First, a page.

A double-height expanse, rich color palette, and industrial feel are just some of the special details in Rosso Verde, a new residential project from Carter Williamson Architects. Located in Camperdown, a suburb of Sydney, the brief included a modern update to the space, a “warehouse conversion that had been completed quickly without sensitivity to the original building or its context,” Julie Niass, Carter Williamson’s senior associate of interiors, told AN Interior. More natural light, an airy courtyard courtesy of landscape architects Dangar Barin Smith, and a better defined floor plan were also considerations.
While the home now appears both inviting and subtly commercial with its powder-coated red steel framing, they rejected, as the firm said, the “prevailing notion that bigger is always better.” Instead, they opted for a harmonious, family-friendly design that celebrates the building’s warehouse bones in a sophisticated and elevated way. The home is one of four residences within the historic factory setting and surrounds a communal pool.
Like many alterations and additions within Sydney, the architects weren’t able to change the facade. While this provided a challenge, they enjoyed working within the structure, embracing its idiosyncrasies. Plus, as the home was completed during the pandemic, the construction process included unforeseen timeline shifts, shut downs, and delays.
Upon first glance, one of the most impressive and unique elements is its central courtyard, which flows into the open-concept living, kitchen, and dining rooms. Brought to life by removing nearly a third of the roof, the arched double-height void not only connects the first and second floors, but its curving form is a motif repeated throughout. Upstairs, smaller rooms counteract the naturally spacious warehouse layout.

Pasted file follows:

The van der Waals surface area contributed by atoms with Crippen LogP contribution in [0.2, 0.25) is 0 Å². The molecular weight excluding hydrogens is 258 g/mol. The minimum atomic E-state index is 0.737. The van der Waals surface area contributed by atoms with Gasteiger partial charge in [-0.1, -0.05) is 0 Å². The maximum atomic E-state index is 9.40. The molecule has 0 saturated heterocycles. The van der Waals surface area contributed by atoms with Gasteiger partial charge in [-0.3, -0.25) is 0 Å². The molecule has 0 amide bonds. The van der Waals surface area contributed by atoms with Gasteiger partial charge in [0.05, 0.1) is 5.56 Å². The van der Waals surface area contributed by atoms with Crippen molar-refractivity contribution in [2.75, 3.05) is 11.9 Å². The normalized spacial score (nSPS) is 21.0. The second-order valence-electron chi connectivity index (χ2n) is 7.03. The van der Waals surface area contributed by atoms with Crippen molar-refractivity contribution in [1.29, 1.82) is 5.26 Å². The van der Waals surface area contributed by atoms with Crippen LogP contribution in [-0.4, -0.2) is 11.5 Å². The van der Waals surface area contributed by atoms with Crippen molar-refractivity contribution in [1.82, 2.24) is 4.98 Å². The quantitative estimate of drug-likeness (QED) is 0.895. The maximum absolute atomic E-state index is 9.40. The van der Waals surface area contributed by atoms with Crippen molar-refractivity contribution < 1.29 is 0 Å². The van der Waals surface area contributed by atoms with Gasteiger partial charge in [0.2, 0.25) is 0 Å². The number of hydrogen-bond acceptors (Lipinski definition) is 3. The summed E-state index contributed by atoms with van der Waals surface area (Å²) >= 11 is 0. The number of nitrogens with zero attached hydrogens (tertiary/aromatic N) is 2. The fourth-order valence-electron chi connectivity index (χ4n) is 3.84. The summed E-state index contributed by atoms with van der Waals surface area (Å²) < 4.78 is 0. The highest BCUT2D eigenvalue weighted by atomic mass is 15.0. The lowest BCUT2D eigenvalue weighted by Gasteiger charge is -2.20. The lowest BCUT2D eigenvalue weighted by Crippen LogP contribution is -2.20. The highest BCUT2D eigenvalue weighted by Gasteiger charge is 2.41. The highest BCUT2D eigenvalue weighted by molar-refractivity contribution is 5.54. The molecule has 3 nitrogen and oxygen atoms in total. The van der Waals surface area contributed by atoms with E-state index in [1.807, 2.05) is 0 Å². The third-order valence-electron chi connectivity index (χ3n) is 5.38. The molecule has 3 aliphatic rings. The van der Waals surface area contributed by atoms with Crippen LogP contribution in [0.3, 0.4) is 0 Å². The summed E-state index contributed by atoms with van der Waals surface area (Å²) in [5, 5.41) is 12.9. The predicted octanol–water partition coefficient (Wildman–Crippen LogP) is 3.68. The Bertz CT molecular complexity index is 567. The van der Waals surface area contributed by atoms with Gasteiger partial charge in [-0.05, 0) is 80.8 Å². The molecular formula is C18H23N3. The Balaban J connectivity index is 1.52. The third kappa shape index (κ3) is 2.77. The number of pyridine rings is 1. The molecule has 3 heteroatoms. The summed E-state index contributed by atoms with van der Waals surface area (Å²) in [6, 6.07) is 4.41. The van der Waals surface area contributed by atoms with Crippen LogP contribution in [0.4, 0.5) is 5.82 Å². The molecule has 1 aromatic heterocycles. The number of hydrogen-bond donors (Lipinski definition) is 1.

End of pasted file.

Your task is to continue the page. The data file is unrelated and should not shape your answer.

When it comes to the palette, vibrant reds and greens juxtapose plush neutrals. There’s a Breccia Rosso marble island in the kitchen, floor-to-ceiling joinery, stone countertops, and a glossy neutral-tiled backsplash, while the carved out courtyard welcomes the outside in. Removing some interior space to make way for the garden may not sound like the obvious choice, but it adds a sense of warmth. “It floods the home with natural light and fresh air, expanding the character of the open living space, and allowing the clients to enjoy seamless indoor/outdoor living,” Niass noted.
Overall, the home is a lesson in quality over quantity, embracing adaptive reuse architecture, and celebrating a building’s history and location.